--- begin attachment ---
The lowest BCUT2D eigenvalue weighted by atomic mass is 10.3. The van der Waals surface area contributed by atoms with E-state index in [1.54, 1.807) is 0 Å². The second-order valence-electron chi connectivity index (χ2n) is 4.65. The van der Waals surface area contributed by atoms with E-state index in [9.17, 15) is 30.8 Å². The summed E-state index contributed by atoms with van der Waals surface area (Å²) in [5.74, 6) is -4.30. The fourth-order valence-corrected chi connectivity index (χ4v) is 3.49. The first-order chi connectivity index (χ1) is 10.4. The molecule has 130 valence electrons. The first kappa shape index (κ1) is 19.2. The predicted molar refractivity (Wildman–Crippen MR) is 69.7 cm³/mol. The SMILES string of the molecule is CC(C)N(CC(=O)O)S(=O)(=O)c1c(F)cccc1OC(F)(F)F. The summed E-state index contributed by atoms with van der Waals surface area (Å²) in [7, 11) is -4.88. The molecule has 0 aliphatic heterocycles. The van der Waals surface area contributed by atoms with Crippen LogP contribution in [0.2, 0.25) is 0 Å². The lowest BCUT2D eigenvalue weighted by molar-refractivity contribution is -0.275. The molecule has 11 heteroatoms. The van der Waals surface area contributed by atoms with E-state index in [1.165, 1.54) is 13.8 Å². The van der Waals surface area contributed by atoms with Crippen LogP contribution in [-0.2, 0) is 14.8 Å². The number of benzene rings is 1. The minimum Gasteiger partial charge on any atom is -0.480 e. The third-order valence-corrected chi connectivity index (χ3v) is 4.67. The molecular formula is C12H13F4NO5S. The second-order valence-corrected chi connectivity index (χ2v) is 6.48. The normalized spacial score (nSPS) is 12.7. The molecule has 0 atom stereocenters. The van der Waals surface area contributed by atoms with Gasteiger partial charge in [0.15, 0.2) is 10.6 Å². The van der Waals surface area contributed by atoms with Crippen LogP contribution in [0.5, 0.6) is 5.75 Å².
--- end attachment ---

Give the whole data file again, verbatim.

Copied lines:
The lowest BCUT2D eigenvalue weighted by atomic mass is 10.3. The van der Waals surface area contributed by atoms with E-state index in [1.54, 1.807) is 0 Å². The second-order valence-electron chi connectivity index (χ2n) is 4.65. The van der Waals surface area contributed by atoms with E-state index in [9.17, 15) is 30.8 Å². The summed E-state index contributed by atoms with van der Waals surface area (Å²) in [5.74, 6) is -4.30. The fourth-order valence-corrected chi connectivity index (χ4v) is 3.49. The first-order chi connectivity index (χ1) is 10.4. The molecule has 130 valence electrons. The first kappa shape index (κ1) is 19.2. The predicted molar refractivity (Wildman–Crippen MR) is 69.7 cm³/mol. The SMILES string of the molecule is CC(C)N(CC(=O)O)S(=O)(=O)c1c(F)cccc1OC(F)(F)F. The summed E-state index contributed by atoms with van der Waals surface area (Å²) in [7, 11) is -4.88. The molecule has 0 aliphatic heterocycles. The van der Waals surface area contributed by atoms with Crippen LogP contribution in [0.2, 0.25) is 0 Å². The lowest BCUT2D eigenvalue weighted by molar-refractivity contribution is -0.275. The molecule has 11 heteroatoms. The van der Waals surface area contributed by atoms with E-state index in [1.165, 1.54) is 13.8 Å². The van der Waals surface area contributed by atoms with Crippen LogP contribution in [-0.2, 0) is 14.8 Å². The number of benzene rings is 1. The minimum Gasteiger partial charge on any atom is -0.480 e. The third-order valence-corrected chi connectivity index (χ3v) is 4.67. The molecular formula is C12H13F4NO5S. The second-order valence-corrected chi connectivity index (χ2v) is 6.48. The normalized spacial score (nSPS) is 12.7. The molecule has 0 atom stereocenters. The van der Waals surface area contributed by atoms with Gasteiger partial charge in [0.15, 0.2) is 10.6 Å². The van der Waals surface area contributed by atoms with Crippen LogP contribution in [0.5, 0.6) is 5.75 Å².